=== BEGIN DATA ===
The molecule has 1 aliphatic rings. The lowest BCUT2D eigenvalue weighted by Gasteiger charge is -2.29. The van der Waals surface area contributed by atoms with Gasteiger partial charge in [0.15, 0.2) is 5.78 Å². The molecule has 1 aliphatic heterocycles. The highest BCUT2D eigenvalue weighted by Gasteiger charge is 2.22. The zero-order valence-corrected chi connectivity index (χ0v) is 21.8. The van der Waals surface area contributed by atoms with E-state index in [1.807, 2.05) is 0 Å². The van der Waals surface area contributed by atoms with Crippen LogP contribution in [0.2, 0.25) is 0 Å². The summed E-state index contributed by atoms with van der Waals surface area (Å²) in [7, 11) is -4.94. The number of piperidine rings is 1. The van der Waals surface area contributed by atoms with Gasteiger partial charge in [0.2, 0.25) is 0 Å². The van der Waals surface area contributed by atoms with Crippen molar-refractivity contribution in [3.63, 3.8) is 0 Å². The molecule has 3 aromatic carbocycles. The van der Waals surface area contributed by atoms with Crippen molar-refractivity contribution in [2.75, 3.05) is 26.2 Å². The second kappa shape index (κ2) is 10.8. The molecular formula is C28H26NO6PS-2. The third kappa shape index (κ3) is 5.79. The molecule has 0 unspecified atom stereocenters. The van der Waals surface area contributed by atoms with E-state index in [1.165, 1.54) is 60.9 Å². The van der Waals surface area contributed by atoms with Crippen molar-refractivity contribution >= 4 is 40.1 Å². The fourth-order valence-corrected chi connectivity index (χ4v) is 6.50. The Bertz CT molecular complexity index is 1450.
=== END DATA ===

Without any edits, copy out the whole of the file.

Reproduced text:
The molecule has 1 aliphatic rings. The lowest BCUT2D eigenvalue weighted by Gasteiger charge is -2.29. The van der Waals surface area contributed by atoms with Gasteiger partial charge in [0.15, 0.2) is 5.78 Å². The molecule has 1 aliphatic heterocycles. The highest BCUT2D eigenvalue weighted by Gasteiger charge is 2.22. The zero-order valence-corrected chi connectivity index (χ0v) is 21.8. The van der Waals surface area contributed by atoms with E-state index in [1.807, 2.05) is 0 Å². The van der Waals surface area contributed by atoms with Crippen LogP contribution in [0.2, 0.25) is 0 Å². The summed E-state index contributed by atoms with van der Waals surface area (Å²) in [7, 11) is -4.94. The number of piperidine rings is 1. The van der Waals surface area contributed by atoms with Gasteiger partial charge in [0.2, 0.25) is 0 Å². The van der Waals surface area contributed by atoms with Crippen molar-refractivity contribution in [3.63, 3.8) is 0 Å². The molecule has 3 aromatic carbocycles. The van der Waals surface area contributed by atoms with Crippen molar-refractivity contribution in [2.75, 3.05) is 26.2 Å². The second kappa shape index (κ2) is 10.8. The molecular formula is C28H26NO6PS-2. The third kappa shape index (κ3) is 5.79. The molecule has 0 unspecified atom stereocenters. The van der Waals surface area contributed by atoms with E-state index in [1.165, 1.54) is 60.9 Å². The van der Waals surface area contributed by atoms with Crippen molar-refractivity contribution >= 4 is 40.1 Å². The fourth-order valence-corrected chi connectivity index (χ4v) is 6.50. The Bertz CT molecular complexity index is 1450.